Sexual Health Advisory Avoid These Common Condom Mistakes

  • Added:
    Jul 22, 2014
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Sexual Health Advisory Avoid These Common Condom Mistakes Photo by John Dugan

Condoms are an essential part of safe sex, and men (and women) should always insist on using them. This rule applies to everyone, whether they have mutual partners or they are in a committed relationship. The only exception for skipping the rubber is in the case of a truly monogamous relationship, where both partners have been tested and have come up with a clean bill of health. When used correctly, male condoms are the most effective way to protect a person’s sexual health; but these mistakes can diminish the effectiveness of the condom, leading to potential serious penis health concerns.

1) Storing condoms improperly. A common habit of many men is to carry a condom in their wallet at all times, "just in case." However, exposure to body heat and pressure can break down the material, increasing the chances that it will break. Ditto for keeping a box in the glove compartment. Condoms should be stored at room temperature, in their original packaging, to ensure that the material is sound and will work as expected. It is also important to mind the expiration date, as condoms that are past their prime are more likely to malfunction at an inopportune moment.

2) Improper application. Putting a condom on before the penis is fully erect, or putting it on inside out, can cause it to slip or break during use. Rubbers should only be placed on a penis that is completely erect; the reservoir at the tip should be pinched shut to squeeze out any air trapped inside (which again may increase the chances of breakage); and the condom should be gently unrolled all the way to the base of the shaft.

3) Use of more than one condom. It is not uncommon for men to believe that doubling up on the condoms can increase the level of protection; in fact, using two (or more) at a time results in extra friction as they rub together, increasing the risk that they will break during use.

4) Condom reuse. Condoms are meant for one use only, period. Aside from the unpleasantness involved in attempting to put on a condom that has already served its purpose, this greatly increases the chances of infection if a partner is carrying an STD; furthermore, the material is not designed to withstand repeated use.

5) Switching between body parts. Condoms should never be used for more than one "entrance;" they should always be changed when switching between oral, vaginal and anal penetration to avoid the spread of body fluids.

6) Switching between partners. For men who find themselves entertaining more than one partner at a time, condoms should always be changed when switching from one to another to avoid spreading any infections.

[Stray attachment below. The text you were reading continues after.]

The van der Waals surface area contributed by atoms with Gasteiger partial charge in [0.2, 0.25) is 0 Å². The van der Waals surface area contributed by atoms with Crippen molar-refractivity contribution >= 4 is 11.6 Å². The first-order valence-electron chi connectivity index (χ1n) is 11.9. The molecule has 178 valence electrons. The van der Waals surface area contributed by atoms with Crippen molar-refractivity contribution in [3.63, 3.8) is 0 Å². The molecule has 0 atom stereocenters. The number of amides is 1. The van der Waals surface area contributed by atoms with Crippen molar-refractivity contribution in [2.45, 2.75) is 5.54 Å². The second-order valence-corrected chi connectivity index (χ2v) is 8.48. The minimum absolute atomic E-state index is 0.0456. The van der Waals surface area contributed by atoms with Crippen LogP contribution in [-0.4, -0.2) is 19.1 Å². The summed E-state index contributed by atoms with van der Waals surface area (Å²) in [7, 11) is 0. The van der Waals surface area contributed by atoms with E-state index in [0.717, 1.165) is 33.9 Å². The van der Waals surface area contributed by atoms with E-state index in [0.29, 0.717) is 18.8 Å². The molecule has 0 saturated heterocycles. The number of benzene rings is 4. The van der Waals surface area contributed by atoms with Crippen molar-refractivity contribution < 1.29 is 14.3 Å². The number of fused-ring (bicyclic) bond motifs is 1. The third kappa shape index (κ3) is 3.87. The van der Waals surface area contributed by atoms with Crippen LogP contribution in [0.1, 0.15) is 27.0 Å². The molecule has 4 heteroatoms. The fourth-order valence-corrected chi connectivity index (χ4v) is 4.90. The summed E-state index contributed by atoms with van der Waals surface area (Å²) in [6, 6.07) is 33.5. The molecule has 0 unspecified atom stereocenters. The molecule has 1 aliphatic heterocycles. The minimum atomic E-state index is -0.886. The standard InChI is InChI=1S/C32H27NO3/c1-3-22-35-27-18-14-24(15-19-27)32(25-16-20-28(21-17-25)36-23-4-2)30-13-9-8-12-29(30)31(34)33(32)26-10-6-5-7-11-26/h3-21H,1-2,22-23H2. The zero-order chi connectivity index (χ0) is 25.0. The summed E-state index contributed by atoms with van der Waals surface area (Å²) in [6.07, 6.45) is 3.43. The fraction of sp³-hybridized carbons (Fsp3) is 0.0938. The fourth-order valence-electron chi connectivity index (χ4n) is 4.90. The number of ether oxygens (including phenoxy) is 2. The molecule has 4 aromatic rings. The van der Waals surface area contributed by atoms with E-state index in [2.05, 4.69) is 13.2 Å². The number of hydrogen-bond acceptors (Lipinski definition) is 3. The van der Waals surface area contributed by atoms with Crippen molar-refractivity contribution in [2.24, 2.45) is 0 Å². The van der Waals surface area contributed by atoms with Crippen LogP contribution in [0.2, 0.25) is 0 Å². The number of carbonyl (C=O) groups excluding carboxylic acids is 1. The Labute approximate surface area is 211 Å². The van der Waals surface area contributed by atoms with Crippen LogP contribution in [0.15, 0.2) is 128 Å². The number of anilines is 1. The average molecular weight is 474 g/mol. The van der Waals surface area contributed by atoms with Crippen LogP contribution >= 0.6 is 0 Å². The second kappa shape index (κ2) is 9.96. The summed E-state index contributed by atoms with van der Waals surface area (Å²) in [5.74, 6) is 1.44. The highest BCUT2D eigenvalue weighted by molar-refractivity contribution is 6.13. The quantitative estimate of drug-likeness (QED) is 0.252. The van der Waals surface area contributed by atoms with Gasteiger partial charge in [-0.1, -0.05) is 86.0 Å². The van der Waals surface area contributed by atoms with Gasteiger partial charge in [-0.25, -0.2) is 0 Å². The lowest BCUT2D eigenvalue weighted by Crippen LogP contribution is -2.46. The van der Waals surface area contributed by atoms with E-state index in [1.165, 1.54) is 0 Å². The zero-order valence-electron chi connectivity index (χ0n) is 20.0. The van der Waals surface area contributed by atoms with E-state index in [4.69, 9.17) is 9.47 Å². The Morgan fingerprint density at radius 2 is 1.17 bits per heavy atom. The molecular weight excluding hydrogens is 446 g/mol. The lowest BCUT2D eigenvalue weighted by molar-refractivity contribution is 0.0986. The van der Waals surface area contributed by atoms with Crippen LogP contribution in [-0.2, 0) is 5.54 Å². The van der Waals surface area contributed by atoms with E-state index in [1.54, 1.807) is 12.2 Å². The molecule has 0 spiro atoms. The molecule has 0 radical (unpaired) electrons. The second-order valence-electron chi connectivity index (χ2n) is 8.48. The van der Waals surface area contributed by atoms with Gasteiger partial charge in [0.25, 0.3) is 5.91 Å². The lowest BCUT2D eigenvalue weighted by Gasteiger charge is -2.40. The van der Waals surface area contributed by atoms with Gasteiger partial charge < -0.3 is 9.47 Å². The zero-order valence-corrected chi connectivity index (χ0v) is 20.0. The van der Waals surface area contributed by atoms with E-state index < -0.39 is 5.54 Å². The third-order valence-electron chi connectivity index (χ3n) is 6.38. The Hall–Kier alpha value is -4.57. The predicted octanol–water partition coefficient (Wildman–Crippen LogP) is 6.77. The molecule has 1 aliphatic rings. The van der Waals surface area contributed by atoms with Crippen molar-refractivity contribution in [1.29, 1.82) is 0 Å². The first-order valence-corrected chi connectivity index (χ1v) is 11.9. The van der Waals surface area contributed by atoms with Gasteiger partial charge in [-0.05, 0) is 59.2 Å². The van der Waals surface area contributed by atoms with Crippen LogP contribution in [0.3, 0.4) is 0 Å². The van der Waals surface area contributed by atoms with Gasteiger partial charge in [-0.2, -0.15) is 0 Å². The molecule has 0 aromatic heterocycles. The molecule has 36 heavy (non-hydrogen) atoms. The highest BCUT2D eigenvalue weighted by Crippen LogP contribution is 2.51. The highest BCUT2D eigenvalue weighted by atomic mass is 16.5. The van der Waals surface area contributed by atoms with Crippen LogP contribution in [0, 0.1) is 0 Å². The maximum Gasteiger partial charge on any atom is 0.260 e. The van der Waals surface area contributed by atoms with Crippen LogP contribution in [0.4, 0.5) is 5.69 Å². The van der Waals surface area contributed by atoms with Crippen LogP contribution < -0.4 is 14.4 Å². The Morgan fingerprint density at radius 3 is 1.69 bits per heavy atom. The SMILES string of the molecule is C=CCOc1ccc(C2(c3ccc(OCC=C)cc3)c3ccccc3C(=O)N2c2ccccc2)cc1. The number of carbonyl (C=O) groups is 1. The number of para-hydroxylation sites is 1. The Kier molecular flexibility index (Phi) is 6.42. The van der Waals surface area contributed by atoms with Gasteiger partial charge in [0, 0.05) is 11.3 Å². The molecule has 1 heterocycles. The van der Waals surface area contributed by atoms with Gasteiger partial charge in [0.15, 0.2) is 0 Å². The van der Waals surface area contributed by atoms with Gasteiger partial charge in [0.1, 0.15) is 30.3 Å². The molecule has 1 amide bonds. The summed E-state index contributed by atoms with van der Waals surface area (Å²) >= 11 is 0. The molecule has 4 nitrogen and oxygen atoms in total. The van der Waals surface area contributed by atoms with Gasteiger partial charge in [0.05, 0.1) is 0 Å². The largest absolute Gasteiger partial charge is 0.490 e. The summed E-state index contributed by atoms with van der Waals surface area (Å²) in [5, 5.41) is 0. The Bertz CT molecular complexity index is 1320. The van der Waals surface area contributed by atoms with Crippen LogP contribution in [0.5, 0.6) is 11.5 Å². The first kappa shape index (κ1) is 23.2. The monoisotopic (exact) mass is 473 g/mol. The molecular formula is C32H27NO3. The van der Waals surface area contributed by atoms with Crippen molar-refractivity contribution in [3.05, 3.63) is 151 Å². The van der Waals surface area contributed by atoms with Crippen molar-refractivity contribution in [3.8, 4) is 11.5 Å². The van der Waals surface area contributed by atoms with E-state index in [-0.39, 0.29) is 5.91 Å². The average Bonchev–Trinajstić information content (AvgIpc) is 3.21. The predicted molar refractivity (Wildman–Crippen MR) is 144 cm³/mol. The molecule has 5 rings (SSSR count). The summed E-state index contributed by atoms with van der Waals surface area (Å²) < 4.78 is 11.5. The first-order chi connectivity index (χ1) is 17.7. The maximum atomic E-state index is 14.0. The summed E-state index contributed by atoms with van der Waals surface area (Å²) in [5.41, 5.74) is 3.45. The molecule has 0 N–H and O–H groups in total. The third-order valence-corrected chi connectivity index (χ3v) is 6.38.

7) Choice of material. Latex condoms are the most common, but men who have latex allergies often look for alternatives; and men may also look for alternate materials for the sake of experimentation. It is important to note that condoms made from animal materials do not offer the same level of protection as latex or polyurethane, either from STDs or unwanted pregnancies.

8) Novelty condoms. Many couples like to experiment with colored, flavored or glow-in-the-dark condoms, but not all of these offer the same protection as a standard condom and are intended for entertainment purposes only. It is important to read the package label before relying on novelty items.

9) Choice of personal lubricant. It is generally helpful to use a personal lubricant along with a condom, but only water-based lubes should be used for this purpose. Oil-based lubes, in particular, can quickly break down the latex and cause it to rupture.

10) Improper removal. Once the fun is over, the penis should be withdrawn and the condom should be immediately removed. Waiting until the penis is flaccid can cause the condom to slip off inside the partner.

Aftercare for the penis

After any sexual contact, both partners should shower to remove any traces of body fluids that might have slipped by the condom, using a mild cleanser to prevent irritation. After the shower, men can follow up with a specialized penis health cream (health professionals recommend Man 1 Man Oil). A product containing a rich blend of vitamins, amino acids and antioxidants can help nourish the delicate tissue of the penis, leaving it soft, supple and ready for the next encounter.

Author's Profile

Visit www.man1health.com for more information about treating common penis health problems, including soreness, redness and loss of penis sensation. John Dugan is a professional writer who specializes in men's health issues and is an ongoing contributing writer to numerous online web sites.


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